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Metallic window tint films may adversely affect your GPS

GPS systems could be affected by metallic window tints
GPS systems could be affected by metallic window tints
Rick Wonders

Does your car have tinted windows? Has your GPS ever led you astray? If the answer to both questions in yes, the problem is not with your Garmin or Google's navigation app. It is most likely the material used in your car's window tint.

Recently, I began posting to the Examiner's Auto and Motorcycle section, and while speaking with the owners of a local custom auto detail shop, we learned of this quirky little glitch. Geoffrey Blair, co-owner of The Car Guys in Millersville, Maryland told us that metallic tints can cause your GPS to be off course by a few hundred feet.

This explains how someone can be driving along Thames Street in Fells Point looking to make a right onto S. Ann. Trusting in Google, he/she is oblivious to the parking lot sitting across from the Cats Eye Pub, hangs a right about 65 feet before S. Ann, and drives into the harbor. Sadly, we can imagine this happening.

If you have after-market tinted windows, don't panic. According to Geoffery it is only tints that use metal particles embedded in the film that play havoc with GPS signals. Other tints, such as those that contain ceramic particles or carbon based films have no adverse effects on GPS systems. When we asked Geoffrey why people would use a metallic film, his answer was simple; cost. Metallic films are cheaper.

Most of the metallic films on the market these days seem to be DIY products. It is hard to ascertain from a web search which tints contain metal, so our best suggestion is to ask someone at Auto Zone or Advanced Auto Parts if you are thinking about applying your own window tint. Another suggestion is not to purchase the least expensive tint you see. These are the products most likely to contain metal.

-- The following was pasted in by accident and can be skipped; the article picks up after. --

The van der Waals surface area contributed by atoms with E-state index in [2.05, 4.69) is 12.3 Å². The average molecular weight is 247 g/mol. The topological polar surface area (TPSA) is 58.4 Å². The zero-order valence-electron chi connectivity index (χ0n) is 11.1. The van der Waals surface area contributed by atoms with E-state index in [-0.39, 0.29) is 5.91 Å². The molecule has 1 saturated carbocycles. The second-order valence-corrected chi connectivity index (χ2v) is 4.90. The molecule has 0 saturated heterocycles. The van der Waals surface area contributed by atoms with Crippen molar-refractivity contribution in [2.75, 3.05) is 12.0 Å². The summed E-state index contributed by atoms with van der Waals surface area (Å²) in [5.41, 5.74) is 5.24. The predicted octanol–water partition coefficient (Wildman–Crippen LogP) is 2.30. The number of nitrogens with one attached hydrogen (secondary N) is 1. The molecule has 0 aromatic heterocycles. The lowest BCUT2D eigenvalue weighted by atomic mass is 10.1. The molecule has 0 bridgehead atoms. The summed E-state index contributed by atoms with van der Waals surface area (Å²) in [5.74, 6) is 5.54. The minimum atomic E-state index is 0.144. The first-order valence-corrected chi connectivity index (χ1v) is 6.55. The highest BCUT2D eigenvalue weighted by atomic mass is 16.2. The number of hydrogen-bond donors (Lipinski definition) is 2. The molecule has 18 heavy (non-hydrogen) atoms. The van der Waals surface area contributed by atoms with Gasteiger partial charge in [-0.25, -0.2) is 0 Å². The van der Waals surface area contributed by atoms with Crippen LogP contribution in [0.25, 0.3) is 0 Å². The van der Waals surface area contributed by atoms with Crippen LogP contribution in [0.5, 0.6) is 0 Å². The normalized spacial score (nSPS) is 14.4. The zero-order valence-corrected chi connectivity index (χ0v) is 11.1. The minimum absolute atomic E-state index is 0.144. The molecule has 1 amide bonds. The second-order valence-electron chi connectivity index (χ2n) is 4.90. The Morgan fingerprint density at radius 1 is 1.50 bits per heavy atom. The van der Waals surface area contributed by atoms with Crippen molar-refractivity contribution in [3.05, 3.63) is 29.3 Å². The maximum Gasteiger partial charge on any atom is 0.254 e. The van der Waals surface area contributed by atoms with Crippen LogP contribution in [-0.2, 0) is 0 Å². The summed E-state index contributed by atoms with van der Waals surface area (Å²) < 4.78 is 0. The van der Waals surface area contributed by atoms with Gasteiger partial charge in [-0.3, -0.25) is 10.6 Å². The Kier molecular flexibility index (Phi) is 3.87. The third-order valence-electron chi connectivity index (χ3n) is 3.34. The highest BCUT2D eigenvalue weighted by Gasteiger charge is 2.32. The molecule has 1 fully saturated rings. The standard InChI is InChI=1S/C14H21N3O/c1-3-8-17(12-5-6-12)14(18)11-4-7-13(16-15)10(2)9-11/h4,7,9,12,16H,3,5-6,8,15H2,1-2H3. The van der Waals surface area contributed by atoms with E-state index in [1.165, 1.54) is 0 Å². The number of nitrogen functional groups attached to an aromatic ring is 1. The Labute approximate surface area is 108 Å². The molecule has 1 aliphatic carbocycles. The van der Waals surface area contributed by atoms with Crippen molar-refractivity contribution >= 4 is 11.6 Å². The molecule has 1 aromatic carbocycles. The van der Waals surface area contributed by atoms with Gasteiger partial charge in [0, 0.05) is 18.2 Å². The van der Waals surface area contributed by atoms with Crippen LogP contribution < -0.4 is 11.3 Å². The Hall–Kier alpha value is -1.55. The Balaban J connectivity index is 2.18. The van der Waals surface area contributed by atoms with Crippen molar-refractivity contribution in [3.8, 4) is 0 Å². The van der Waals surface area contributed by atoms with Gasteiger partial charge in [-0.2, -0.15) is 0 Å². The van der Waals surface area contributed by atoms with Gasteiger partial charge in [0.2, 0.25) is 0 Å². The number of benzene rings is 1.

Perhaps the best alternative is to have a professional tint your car's windows. Most detail and tint shops stay away from metallic tints these days. There are a few shops who may offer them as a cost convenience to customers, so be specific as to the material you want the shop to use on your vehicle before authorizing any work. The Car Guys offers only carbon tints, thus eliminating the possibility of GPS interference. If you are thinking about having your windows tinted, do your research first.

Also, check state laws. In Maryland, the Visible Light Transmission percentage(VLT%) is 35%. This basically is the percentage of effective light allowed into the vehicle through a combination of window and tint covering. Detail and tint shops can give you further guidance if you need it. If you are reading this from outside the state of Maryland, use this link to find the tint laws for your state.

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